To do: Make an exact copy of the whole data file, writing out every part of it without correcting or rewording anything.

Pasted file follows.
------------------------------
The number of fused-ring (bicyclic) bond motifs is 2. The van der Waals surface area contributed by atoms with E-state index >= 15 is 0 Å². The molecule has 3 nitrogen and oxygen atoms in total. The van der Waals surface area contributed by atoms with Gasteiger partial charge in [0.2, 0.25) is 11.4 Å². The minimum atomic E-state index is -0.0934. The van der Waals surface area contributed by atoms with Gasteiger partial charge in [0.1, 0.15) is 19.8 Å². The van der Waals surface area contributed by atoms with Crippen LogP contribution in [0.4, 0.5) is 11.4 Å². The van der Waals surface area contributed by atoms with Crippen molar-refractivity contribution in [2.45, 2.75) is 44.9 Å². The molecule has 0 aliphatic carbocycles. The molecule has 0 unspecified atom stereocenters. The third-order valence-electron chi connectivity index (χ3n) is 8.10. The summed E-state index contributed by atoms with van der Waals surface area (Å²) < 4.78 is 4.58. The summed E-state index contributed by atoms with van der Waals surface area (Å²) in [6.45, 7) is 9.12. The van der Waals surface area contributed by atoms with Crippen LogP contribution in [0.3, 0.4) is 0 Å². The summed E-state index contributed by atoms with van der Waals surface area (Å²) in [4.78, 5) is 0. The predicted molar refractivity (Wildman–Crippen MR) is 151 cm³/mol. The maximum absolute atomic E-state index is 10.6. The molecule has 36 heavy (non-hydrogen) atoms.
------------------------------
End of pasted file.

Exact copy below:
The number of fused-ring (bicyclic) bond motifs is 2. The van der Waals surface area contributed by atoms with E-state index >= 15 is 0 Å². The molecule has 3 nitrogen and oxygen atoms in total. The van der Waals surface area contributed by atoms with Gasteiger partial charge in [0.2, 0.25) is 11.4 Å². The minimum atomic E-state index is -0.0934. The van der Waals surface area contributed by atoms with Gasteiger partial charge in [0.1, 0.15) is 19.8 Å². The van der Waals surface area contributed by atoms with Crippen LogP contribution in [0.4, 0.5) is 11.4 Å². The van der Waals surface area contributed by atoms with Crippen molar-refractivity contribution in [2.45, 2.75) is 44.9 Å². The molecule has 0 aliphatic carbocycles. The molecule has 0 unspecified atom stereocenters. The third-order valence-electron chi connectivity index (χ3n) is 8.10. The summed E-state index contributed by atoms with van der Waals surface area (Å²) < 4.78 is 4.58. The summed E-state index contributed by atoms with van der Waals surface area (Å²) in [6.45, 7) is 9.12. The van der Waals surface area contributed by atoms with Crippen LogP contribution in [0.3, 0.4) is 0 Å². The summed E-state index contributed by atoms with van der Waals surface area (Å²) in [4.78, 5) is 0. The predicted molar refractivity (Wildman–Crippen MR) is 151 cm³/mol. The maximum absolute atomic E-state index is 10.6. The molecule has 36 heavy (non-hydrogen) atoms.